1 International Study on Firearm Regulation, United Nations, New York, 1997 and 1999; World Report on Violence and Health, World Health Organization, Geneva, 2002; Small Arms Survey 2004: Rights at Risk, Oxford University Press, 2004. 2 Arms Availability and the Situation of Civilians in Armed Conflict, International Committee of the Red Cross, Geneva, June 1999. 3 Adopted by the 8th UN Congress on the Prevention of Crime and Treatment of Offenders, 1990. 4 Adopted by General Assembly Resolution 34/169 of 17 December 1979. 5 See for example 6 Council of Delegates 1999, Resolution 12, “Arms availability and the situation of civilians in armed conflict and post-conflict situations”; 27th International Conference of the Red Cross and Red Crescent, Plan of Action, Final Goal 1.5; 28th International Conference of the Red Cross and Red Crescent, Agenda for Humanitarian Action, Final Goal 2.3.

The role think that You may civilians can resume
of the International Red Cross and Red Crescent Movement
The entire International Red Cross and Red Crescent Movement has committed itself 6 to reducing the human cost of the easy availability and misuse of weapons. This effort can take many forms: ± PROMOTION: Encouraging responsible arms transfer decisions on the part of governments and arms suppliers, especially through the development and implementation of arms transfer criteria based on respect for international humanitarian law.

But in thousands of communities around the world, stops are often similar to awareness of the face in wartime. ± AWARENESS-RAISING: Documenting and raisingthose they human cost of armed violence. The ICRC and many National Societies, constantly confronted with this phenoaccess to small arms and ammunition. menon on the ground, are well placed to draw attention to its devastating effects.
± PREVENTIVE ACTION: Supporting States in providing adequate training for armed forces, police and other bearers of weapons in international humanitarian law and human rights law. Spreading knowledge of humanitarian principles and promoting alternatives to violence among the civilian population can also contribute to reducing the demand for and misuse of weapons. ± RISK REDUCTION: Taking practical measures to decrease the threat of armed violence to civilians, for example through support for the reintegration in society of ex-combatants or children at risk of becoming child soldiers; providing access to safe water and fuel for communities or groups at risk from armed violence; or running risk education programmes in areas where widespread arms availability represents an acute danger for the civilian population. ± ASSISTANCE FOR VICTIMS: Providing medical care and support for the physical rehabilitation and social reintegration of victims of armed violence.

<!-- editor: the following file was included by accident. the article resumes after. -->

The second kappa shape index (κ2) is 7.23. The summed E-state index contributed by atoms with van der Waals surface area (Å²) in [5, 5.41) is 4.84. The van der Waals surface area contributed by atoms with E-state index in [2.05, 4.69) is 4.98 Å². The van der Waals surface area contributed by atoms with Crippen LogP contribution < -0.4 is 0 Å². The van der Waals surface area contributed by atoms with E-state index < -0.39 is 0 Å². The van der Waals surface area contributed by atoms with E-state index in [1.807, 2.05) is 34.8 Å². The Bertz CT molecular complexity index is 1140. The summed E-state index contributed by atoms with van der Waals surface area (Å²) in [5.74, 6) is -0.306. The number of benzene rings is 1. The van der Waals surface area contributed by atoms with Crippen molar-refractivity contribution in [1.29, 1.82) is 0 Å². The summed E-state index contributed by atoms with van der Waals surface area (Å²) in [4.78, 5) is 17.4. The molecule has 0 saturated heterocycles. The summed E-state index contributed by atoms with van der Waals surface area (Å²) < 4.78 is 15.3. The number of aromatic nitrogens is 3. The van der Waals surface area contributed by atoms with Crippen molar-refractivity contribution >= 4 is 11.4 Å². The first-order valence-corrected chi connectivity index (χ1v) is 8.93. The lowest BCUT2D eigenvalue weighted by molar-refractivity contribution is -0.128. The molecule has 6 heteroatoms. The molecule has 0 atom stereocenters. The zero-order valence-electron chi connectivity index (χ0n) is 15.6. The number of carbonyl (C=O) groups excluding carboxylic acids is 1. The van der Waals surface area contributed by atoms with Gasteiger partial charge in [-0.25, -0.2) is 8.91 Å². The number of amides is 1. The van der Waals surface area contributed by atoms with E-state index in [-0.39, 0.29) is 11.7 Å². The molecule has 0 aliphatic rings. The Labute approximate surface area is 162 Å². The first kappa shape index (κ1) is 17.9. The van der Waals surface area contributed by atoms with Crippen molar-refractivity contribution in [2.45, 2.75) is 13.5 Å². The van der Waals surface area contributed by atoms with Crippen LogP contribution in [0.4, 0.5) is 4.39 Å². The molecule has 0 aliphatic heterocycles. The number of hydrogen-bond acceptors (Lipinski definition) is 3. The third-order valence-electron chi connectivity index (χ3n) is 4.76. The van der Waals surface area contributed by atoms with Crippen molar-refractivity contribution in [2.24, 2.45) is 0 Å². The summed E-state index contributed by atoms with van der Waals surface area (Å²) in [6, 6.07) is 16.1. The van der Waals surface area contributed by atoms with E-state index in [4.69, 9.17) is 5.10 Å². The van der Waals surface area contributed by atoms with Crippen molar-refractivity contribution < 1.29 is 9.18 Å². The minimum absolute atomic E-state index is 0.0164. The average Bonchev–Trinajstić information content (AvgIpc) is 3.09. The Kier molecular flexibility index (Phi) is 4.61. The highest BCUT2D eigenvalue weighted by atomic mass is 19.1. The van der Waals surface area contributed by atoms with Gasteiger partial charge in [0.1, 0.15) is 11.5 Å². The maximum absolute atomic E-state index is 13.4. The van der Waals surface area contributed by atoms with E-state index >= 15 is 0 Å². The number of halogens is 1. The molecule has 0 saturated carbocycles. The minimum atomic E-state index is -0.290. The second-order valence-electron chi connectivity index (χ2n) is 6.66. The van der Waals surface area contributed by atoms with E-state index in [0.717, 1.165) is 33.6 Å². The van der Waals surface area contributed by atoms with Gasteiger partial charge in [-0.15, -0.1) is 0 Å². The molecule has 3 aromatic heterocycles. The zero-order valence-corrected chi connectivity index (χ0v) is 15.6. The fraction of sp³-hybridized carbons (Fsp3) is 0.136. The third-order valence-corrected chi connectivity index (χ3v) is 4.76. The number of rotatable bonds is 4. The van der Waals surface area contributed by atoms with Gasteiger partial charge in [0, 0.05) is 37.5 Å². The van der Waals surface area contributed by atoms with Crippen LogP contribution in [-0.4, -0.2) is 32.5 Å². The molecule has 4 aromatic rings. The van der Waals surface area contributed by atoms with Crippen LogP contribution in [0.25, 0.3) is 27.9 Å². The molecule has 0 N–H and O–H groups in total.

As long as weapons are easier to obtain than food in many parts of the world, but less strictly regulated than medicines, civilians will pay the price in preventable death, injury and suffering. The ICRC witnesses the effects of the current inadequate controls every day on the ground.
Mechanisms to ensure responsibility and accountability among those who produce, transfer and use weapons are urgently needed because of the humanitarian concerns. Effective controls would help ensure respect for international humanitarian law and facilitate post-conflict reconciliation and reconstruction. Controlling the availability of weapons–to protect civilians and as a basis for the rule of law– is the responsibility of governments The human cost resulting from unregulated arms availability will continue to grow unless States act with greater urgency to prevent it. The current efforts to limit the availability and prevent the misuse of weapons must be dramatically stepped up for the millions of people worldwide who suffer the effects of armed violence to hope for a safer future.
ICRC Cover photo: ICRC
0864/002 06.2005 6,000

MISSION The International Committee of the Red Cross (ICRC) is an impartial,neutral and independent organization whose exclusively humanitarian mission is to protect the lives and dignity of victims of war and internal violence and to provide them with assistance. It directs and coordinates the international relief activities conducted by the Movement in situations of conflict. It also endeavours to prevent suffering by promoting and strengthening humanitarian law and universal humanitarian principles. Established in 1863, the ICRC is at the origin of the International Red Cross and Red Crescent Movement.

For more information, you can contact the Mines-Arms Unit of the ICRC by e-mail ( or by phone (+41 22 730 26 67)
International Committee of the Red Cross 19 Avenue de la Paix 1202 Geneva, Switzerland T + 41 22 734 60 01 F + 41 22 733 20 57 E-mail: © ICRC, June 2005